|AKINS, MATTHEW - University Of Wisconsin|
|BAUMAN, LISA - University Of Wisconsin|
|STAMMER, ANDREW - University Of Wisconsin|
Submitted to: Journal of Dairy Science
Publication Type: Peer Reviewed Journal
Publication Acceptance Date: 4/24/2019
Publication Date: 7/12/2019
Citation: Coblentz, W.K., Akins, M.S., Ogden, R.K., Bauman, L.M., Stammer, A.J. 2019. Effects of sample size on NDF digestibility of triticale forages using the ANKOM daisy II incubator system. Journal of Dairy Science. 102(8):6987-6999.
Interpretive Summary: Accurate and precise determinations of in-vitro neutral-detergent fiber digestibility (NDFD) are critical to proper evaluation of forage nutritive value, and essential for proper diet formulation for dairy cows. Currently, NDFD is determined with a variety of methodologies that include traditional incubation of an unrestrained sample within a sealed dedicated tube or flask (STD), as well as the batch procedures of the ANKOM Daisy II Incubator System (ANKOM). Our objectives were three-fold: i) relate NDFD values from 48 triticale forages determined by ANKOM procedures at multiple endpoints ranging from 12 to 240 h using 0.25- or 0.50-g sample sizes with concentrations of fiber-related analytes or growth stage; ii) directly compare NDFD values determined with 0.25- or 0.50-g sample sizes by ANKOM procedures after 12-, 24-, 30-, 48-, 144-, or 240-h incubations; and iii) compare NDFD values determined with 0.25- or 0.50-g sample sizes at 30 and 48 h with those determined by STD procedures obtained from a commercial laboratory. For the 48 triticale samples selected for this evaluation, plant growth stage at harvest proved to be a far better predictor variable for NDFD than various nutritional analytes; this occurred in part because growth stage was not impacted by the physiological process of grain fill, while concentrations of nutritional analytes (particularly NDF) were diluted by this process. Comparisons of 0.25- and 0.50-g sample sizes sealed within fiber bags indicated that greater fiber disappearance occurred from 0.25-g samples than 0.50-g samples, especially after 24-, 30-, and 48-h incubations. For the 24- and 30-h incubations, the discrepancies between sample sizes were exacerbated as fiber became more digestible. By comparison, agreement between sample sizes was much improved with 12-h, as well as extended (144- and 240-h) incubations. Comparisons of ANKOM and STD methodologies suggest that the best agreement for 24-, 30- and 48-h incubations occurs when 0.25-g samples are sealed within fiber bags, but these efforts need to be expanded to a broader array of forage species before broad-based recommendations can be made.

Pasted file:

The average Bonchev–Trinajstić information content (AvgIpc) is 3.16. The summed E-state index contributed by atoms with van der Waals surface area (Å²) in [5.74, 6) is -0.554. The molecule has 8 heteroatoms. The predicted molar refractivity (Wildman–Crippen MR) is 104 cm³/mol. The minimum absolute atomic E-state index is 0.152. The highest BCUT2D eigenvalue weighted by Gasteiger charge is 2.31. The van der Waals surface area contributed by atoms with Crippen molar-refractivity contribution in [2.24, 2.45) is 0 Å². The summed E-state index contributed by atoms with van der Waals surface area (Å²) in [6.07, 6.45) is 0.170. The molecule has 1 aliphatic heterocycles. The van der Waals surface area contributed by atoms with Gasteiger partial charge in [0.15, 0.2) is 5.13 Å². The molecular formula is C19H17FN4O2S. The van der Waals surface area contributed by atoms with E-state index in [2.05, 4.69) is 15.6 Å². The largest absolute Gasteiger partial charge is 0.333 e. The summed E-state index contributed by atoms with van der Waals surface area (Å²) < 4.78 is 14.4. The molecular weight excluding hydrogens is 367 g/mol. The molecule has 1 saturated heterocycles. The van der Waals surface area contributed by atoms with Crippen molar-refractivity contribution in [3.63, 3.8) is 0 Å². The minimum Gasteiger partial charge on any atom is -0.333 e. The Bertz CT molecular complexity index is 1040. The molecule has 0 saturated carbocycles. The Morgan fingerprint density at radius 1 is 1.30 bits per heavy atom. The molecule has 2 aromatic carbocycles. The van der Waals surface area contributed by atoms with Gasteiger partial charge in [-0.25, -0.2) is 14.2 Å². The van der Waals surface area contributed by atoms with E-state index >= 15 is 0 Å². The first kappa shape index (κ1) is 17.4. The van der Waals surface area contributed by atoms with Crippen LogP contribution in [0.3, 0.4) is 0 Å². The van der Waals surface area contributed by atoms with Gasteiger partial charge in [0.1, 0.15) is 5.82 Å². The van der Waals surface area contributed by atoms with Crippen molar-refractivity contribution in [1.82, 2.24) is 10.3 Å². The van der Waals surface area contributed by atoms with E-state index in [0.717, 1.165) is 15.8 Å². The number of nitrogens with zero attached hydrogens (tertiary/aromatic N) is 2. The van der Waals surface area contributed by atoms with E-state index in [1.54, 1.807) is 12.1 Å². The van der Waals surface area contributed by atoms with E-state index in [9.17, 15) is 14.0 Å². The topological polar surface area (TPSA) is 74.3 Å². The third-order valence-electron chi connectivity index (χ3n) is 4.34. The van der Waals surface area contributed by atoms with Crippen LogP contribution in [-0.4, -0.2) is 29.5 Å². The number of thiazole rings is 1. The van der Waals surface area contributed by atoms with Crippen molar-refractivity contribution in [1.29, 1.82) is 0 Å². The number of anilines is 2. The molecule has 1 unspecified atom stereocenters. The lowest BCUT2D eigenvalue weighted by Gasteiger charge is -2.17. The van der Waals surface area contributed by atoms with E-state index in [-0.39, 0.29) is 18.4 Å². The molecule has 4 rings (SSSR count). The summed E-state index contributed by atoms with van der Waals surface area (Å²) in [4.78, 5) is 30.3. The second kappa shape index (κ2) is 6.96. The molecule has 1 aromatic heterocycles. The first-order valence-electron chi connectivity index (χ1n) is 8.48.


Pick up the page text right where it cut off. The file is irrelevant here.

Technical Abstract: Accurate and precise determinations of fiber digestibility are essential for proper diet formulation for dairy cows. Our objectives were three-fold: i) regress in-vitro NDF digestibility (NDFD) values from 48 triticale forages determined at multiple endpoints ranging from 12 to 240 h with ANKOM DaisyII Incubator System (ANKOM) methods using 0.25 or 0.50-g sample sizes on concentrations of fiber-related analytes or growth stage; ii) directly compare NDFD values determined with 0.25 or 0.50-g sample sizes by ANKOM methods after 12, 24, 30, 48, 144, or 240-h incubations; and iii) compare NDFD values determined by ANKOM methods after 30 and 48 h of incubation with those determined by traditional sealed-tube procedures (STD) obtained from a commercial laboratory. Generally, plant growth stage, which was quantified with a linear model suitable for serving as an independent regression variable, proved to be a better predictor variable for NDFD than NDF or ADL. For direct comparisons of 0.25 and 0.50-g sample sizes using ANKOM methods, the regression relationship for a 30-h incubation was explained by a linear model (Y = 1.206 x – 1.1; R2 = 0.933), in which the slope differed from unity, but the intercept did not differ from 0. After a 48-h incubation, a linear model (Y = 1.014 x + 7.1; R2 = 0.964) indicated that the slope did not differ from unity, but the intercept was > 0. A linear regression (Y = 1.040 x – 1.8; R2 = 0.861) of the 30-h incubation results obtained by ANKOM methods using the 0.25-g sample size on those from the commercial laboratory indicated the slope and intercept did not differ from unity or 0, respectively. A similar relationship was obtained from the 48-h incubation (Y = 1.021 x – 3.4; R2 = 0.866). Relationships were poorer when the 0.50-g sample size was used by ANKOM methods, particularly for the 30-h incubation, where the slope (0.824) was less than unity. Generally, NDFD values were greater for the 0.25-g sample size by ANKOM methods, especially with 24, 30, and 48-h incubation times, and agreement with traditional STD methods was improved with the smaller sample size. Synchronization of results between ANKOM and traditional methods needs to be further verified across a wider range of forages and harvest/preservation methods before definitive recommendations can be made.